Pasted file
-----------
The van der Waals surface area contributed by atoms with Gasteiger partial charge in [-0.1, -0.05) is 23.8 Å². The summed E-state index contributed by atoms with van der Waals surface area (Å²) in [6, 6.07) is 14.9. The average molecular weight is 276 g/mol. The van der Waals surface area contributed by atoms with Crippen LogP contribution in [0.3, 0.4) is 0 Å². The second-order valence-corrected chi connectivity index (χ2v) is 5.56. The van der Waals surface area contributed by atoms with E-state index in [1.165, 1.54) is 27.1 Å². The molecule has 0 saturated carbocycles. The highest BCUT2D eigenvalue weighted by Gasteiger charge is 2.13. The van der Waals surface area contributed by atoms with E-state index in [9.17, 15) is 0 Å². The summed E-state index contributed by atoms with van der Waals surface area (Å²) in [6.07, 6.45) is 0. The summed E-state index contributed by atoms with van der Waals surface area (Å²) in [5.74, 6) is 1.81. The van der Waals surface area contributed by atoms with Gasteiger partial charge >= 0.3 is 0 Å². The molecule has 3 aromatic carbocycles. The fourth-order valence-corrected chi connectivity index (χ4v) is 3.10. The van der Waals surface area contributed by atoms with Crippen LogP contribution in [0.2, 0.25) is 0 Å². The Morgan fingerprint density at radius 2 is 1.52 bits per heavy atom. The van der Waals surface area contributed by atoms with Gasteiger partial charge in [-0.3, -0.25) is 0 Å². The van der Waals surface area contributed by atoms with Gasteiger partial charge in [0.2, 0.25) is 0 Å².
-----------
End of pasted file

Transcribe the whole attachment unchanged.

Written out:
The van der Waals surface area contributed by atoms with Gasteiger partial charge in [-0.1, -0.05) is 23.8 Å². The summed E-state index contributed by atoms with van der Waals surface area (Å²) in [6, 6.07) is 14.9. The average molecular weight is 276 g/mol. The van der Waals surface area contributed by atoms with Crippen LogP contribution in [0.3, 0.4) is 0 Å². The second-order valence-corrected chi connectivity index (χ2v) is 5.56. The van der Waals surface area contributed by atoms with E-state index in [1.165, 1.54) is 27.1 Å². The molecule has 0 saturated carbocycles. The highest BCUT2D eigenvalue weighted by Gasteiger charge is 2.13. The van der Waals surface area contributed by atoms with E-state index in [9.17, 15) is 0 Å². The summed E-state index contributed by atoms with van der Waals surface area (Å²) in [6.07, 6.45) is 0. The summed E-state index contributed by atoms with van der Waals surface area (Å²) in [5.74, 6) is 1.81. The van der Waals surface area contributed by atoms with Gasteiger partial charge >= 0.3 is 0 Å². The molecule has 3 aromatic carbocycles. The fourth-order valence-corrected chi connectivity index (χ4v) is 3.10. The van der Waals surface area contributed by atoms with Crippen LogP contribution in [0.2, 0.25) is 0 Å². The Morgan fingerprint density at radius 2 is 1.52 bits per heavy atom. The van der Waals surface area contributed by atoms with Gasteiger partial charge in [-0.3, -0.25) is 0 Å². The van der Waals surface area contributed by atoms with Gasteiger partial charge in [0.2, 0.25) is 0 Å².